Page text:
3. Stress field evolution above the Peruvian flat-slab (Cordillera Blanca, northern Peru)

    Science.gov (United States)

    Margirier, A.; Audin, L.; Robert, X.; Pêcher, A.; Schwartz, S.

    2017-08-01

    In subduction settings, the tectonic regime of the overriding plate is closely related to the geometry of the subducting plate. Flat-slab segments are supposed to increase coupling at the plate interface in the Andes, resulting in an increase and eastward migration of the shortening in the overriding plate. Above the Peruvian flat-slab, a 200 km-long normal fault trend parallel to the range and delimits the western flank of the Cordillera Blanca. In a context of flat subduction, expected to produce shortening, the presence of the Cordillera Blanca normal fault (CBNF) is surprising. We performed a systematic inversion of striated fault planes in the Cordillera Blanca region to better characterize the stress field above the Peruvian flat-slab. It evidences the succession of different tectonic regimes. NE-SW extension is predominant in most of the sites indicating a regional extension. We suggest that the Peruvian flat-slab trigger extension in the Western Cordillera while the shortening migrated eastward. Finally, we propose that flat-slab segments do not increase the coupling at the trench neither the shortening in the overriding plate but only favor shortening migration backward. However, the stress field of the overriding plate arises from the evolution of plate interface properties through time due to bathymetric anomaly migration.

  4. Spatial consistency of neural firing regulates long-range local field potential synchronization: a computational study.

    Science.gov (United States)

    Sato, Naoyuki

    2015-02-01

    Local field potentials (LFPs) are thought to integrate neuronal processes within the range of a few millimeters of radius, which corresponds to the scale of multiple columns. In this study, the model of LFP in the visual cortex proposed by Mazzoni et al. (2008) was adapted to organize a network of two cortical areas, in which pyramidal neurons were divided into two sub-population modeling columns with spatially organized connections to neurons in other areas. Using the model enabled the relationship between neural firing and LFP to be evaluated, in addition to the LFP coherence between the two areas. Results showed that: (1) neurons in a particular sub-population generated the LFP in the area; (2) the spatial consistency of neural firing in the two areas was strongly correlated with LFP coherence; and (3) this consistency was capable of regulating LFP coherence in a lower frequency band, which was originally introduced to neurons in a particular sub-population. These results were derived from a winner-take-all operation in the columnar structure; thus, they are expected to be common in the cortex. It is suggested that the spatial consistency of neural firing is essential for regulating long-range LFP synchronization, which would facilitate neuronal integration processes over multiple cortical areas. Copyright © 2014 Elsevier Ltd. All rights reserved.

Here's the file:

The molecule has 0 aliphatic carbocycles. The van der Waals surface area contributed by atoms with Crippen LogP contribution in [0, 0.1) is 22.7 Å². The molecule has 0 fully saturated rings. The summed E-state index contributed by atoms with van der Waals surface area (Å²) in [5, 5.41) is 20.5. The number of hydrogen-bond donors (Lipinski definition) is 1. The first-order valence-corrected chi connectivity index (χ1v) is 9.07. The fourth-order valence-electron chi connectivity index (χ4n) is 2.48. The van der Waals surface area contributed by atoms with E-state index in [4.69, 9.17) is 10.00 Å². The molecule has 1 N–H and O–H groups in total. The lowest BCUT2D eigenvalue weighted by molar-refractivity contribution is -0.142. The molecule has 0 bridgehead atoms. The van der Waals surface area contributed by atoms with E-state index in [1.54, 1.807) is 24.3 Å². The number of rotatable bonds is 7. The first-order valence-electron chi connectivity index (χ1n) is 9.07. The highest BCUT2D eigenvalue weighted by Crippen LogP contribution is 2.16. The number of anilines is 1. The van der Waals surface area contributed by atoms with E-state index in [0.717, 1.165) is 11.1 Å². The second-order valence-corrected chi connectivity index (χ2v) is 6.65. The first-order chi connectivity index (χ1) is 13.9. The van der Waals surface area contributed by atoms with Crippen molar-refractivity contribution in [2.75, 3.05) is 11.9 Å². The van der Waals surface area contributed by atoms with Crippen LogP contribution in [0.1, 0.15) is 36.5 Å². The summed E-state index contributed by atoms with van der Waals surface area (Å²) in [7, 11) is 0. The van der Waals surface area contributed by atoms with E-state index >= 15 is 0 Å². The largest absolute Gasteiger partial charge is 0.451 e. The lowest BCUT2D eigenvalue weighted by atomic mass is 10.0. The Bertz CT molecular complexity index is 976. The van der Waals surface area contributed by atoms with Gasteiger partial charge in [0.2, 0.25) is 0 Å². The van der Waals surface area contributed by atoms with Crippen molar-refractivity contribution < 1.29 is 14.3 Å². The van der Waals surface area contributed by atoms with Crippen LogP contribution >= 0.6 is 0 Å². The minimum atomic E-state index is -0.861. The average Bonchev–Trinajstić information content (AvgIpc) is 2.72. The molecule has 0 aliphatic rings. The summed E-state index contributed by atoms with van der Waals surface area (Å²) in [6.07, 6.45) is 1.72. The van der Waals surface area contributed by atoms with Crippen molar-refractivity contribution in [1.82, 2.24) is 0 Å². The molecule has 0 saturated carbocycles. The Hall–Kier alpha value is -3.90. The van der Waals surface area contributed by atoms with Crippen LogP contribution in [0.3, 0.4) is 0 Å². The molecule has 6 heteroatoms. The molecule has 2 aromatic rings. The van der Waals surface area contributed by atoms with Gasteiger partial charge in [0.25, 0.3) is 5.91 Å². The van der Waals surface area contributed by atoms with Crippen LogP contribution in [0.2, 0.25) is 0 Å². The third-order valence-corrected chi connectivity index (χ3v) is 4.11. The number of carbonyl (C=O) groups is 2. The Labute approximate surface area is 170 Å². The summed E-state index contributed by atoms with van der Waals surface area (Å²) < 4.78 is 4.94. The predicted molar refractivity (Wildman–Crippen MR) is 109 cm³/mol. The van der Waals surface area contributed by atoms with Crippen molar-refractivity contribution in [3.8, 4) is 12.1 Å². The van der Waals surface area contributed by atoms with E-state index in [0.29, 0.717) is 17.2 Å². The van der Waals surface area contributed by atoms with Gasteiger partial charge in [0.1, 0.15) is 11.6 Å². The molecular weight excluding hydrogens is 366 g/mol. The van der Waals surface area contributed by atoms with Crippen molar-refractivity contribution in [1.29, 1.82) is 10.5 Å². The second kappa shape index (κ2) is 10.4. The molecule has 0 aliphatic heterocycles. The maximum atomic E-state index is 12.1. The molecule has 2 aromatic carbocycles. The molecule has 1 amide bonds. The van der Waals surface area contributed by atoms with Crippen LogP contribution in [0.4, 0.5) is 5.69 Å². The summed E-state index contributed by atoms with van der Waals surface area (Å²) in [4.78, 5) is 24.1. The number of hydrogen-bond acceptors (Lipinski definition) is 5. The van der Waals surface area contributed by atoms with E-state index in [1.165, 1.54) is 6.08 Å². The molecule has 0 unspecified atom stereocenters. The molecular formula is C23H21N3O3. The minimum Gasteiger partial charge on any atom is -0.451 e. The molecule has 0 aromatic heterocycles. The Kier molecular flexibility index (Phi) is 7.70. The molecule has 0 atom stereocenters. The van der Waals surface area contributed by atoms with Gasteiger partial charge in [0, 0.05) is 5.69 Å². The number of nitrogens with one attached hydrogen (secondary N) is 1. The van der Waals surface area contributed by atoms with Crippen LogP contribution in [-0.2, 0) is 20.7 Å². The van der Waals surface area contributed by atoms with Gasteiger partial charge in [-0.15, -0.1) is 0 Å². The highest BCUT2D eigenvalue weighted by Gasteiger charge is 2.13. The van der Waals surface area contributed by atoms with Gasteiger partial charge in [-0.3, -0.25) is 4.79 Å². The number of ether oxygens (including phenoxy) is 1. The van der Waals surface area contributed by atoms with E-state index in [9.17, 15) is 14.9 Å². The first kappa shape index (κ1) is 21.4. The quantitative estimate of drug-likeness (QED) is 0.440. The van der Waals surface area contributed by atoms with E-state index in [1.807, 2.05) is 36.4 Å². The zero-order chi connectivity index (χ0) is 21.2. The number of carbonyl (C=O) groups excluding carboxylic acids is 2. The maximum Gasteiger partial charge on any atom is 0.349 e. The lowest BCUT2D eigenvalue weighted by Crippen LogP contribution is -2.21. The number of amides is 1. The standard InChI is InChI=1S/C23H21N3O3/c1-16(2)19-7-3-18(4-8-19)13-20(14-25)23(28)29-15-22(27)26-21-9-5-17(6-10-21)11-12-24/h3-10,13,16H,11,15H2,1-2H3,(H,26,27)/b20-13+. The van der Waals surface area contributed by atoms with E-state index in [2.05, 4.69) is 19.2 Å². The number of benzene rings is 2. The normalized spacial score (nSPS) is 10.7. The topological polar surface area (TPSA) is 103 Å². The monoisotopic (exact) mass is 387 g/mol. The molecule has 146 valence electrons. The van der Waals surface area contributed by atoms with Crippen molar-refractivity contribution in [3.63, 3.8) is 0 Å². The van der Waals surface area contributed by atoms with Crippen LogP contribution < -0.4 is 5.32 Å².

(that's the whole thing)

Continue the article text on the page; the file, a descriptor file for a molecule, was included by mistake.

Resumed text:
5. Crustal stress field perturbations in the continental margin around the Korean Peninsula and Japanese islands

    Science.gov (United States)

    Lee, Junhyung; Hong, Tae-Kyung; Chang, Chandong

    2017-10-01

    Seismic activity and focal mechanisms are governed by the effective stress field that is a combined result of regional tectonic processes and local stress perturbation. This study investigates the regional variation in the stress field in the eastern continental margin of the Eurasian plate around the Korean Peninsula and Japanese islands using a damped stress inversion technique based on the focal mechanism solutions of regional earthquakes. The dominant compressional stress is directed ENE-WSW around the Korean Peninsula and eastern China, E-W at the central East Sea and northern and southern Japan, NW-SE at central Japan, and N-S around the northern Nankai trough. The dominant compression direction changes rapidly in the East Sea and Japanese islands, which may be due to the combined effects of tectonic loading in the subduction zones off the Japanese islands and the India-Eurasia plate boundary. The crustal stress fields around the subduction zones off the Japanese islands present characteristic depth-dependent orientations. The orientations of the largest horizontal stress components, σH, in the subduction zones are subparallel with the plate convergence directions at shallow depths. The σH orientations are observed to rotate clockwise with the depth owing to slab subduction and lithospheric deformation. The regional stress field around the Japanese islands was perturbed temporally by the 2011 M9.0 Tohoku-Oki megathrust earthquake. The regional stress field was recovered in a couple of years. The stress field and tectonic structures are mutually affected, causing stress field distortion and a localized mixture of earthquakes in different faulting types.